The first full game of Jeopardy is over, and Watson handily beat his fleshy opponents. He cleared the majority of the board as well as won both Daily Doubles. Though he lost the Final Jeopardy round, the final score was Ken with $4,800; Watson with $35,734; and Brad with $10,400.

And that Final Jeopardy challenge sure was interesting. The topic was U.S. cities and the clue:

Its largest airport was named for a World War II hero; its second for a World War II battle

Both Ken and Brad correctly answered Chicago, yet Watson strangely guessed Toronto. Building a Smarter Planet (an IBM-sponsored blog) has an explanation:

Watson, in his training phase, learned that categories only weakly suggest the kind of answer that is expected, and, therefore, the machine downgrades their significance.

Google “Toronto Airports” and you’ll find that Toronto has two airports significant to the Final Jeopardy clue: Billy Bishop Toronto City Airport and Pearson International Airport — both named after World War veterans. Throw in the fact that Watson doesn’t place much emphasis on the category, and one can to see why he chose Toronto.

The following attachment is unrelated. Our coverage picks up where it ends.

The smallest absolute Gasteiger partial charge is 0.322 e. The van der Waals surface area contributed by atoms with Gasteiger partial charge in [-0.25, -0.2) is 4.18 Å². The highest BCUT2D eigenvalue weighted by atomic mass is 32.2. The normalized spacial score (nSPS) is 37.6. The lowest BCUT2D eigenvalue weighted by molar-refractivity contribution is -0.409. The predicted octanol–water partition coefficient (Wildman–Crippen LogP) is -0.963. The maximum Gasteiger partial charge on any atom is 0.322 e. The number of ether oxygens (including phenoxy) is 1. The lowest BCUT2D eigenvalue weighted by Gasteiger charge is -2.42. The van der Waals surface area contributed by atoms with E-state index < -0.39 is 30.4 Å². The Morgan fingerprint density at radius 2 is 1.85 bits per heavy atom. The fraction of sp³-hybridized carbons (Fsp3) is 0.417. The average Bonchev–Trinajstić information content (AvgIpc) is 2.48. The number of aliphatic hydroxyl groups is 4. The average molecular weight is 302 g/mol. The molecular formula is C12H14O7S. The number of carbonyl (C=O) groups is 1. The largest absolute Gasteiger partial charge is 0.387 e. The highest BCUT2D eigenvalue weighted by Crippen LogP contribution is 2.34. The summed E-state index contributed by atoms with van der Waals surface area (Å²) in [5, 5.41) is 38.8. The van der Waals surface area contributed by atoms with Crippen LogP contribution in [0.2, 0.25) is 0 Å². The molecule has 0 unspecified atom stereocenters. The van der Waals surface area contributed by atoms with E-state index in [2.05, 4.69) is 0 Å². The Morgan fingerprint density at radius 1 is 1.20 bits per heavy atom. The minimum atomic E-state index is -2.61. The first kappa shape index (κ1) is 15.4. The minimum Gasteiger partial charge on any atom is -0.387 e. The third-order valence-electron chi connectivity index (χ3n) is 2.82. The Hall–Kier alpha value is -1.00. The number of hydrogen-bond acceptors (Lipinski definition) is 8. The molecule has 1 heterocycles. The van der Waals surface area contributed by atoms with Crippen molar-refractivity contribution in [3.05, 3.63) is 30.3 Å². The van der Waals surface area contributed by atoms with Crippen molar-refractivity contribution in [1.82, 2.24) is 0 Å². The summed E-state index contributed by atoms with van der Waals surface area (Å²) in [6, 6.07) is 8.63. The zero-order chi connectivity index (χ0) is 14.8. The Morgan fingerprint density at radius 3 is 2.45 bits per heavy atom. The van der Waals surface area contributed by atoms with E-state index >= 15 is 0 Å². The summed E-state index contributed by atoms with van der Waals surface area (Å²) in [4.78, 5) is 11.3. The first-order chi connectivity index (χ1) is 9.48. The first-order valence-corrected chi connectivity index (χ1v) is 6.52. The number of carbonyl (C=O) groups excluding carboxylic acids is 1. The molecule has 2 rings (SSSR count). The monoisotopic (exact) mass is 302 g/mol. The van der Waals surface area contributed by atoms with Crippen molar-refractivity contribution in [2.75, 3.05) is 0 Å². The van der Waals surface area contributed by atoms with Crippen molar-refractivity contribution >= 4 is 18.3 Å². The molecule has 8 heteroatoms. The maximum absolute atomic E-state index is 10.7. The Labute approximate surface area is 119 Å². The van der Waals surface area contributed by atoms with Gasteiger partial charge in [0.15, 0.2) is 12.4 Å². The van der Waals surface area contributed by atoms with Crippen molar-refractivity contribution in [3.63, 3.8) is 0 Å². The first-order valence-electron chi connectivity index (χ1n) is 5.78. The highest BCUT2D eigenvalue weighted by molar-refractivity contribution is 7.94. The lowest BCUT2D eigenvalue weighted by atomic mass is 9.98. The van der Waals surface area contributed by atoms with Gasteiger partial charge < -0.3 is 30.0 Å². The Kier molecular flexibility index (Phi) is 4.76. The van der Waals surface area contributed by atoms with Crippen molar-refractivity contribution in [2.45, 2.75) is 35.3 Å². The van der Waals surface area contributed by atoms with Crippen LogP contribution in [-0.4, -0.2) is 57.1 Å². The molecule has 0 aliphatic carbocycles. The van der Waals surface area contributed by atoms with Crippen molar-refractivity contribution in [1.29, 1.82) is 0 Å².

At the end of the day though, Watson bested our human champions. In an Esquire interview Ken says:

“Watson gives you only the tiniest window. […] And its buzzer reflexes will make me look like… What’s an example of someone with really bad reflexes?”

Compared to a servo? I’d have to say a thumb.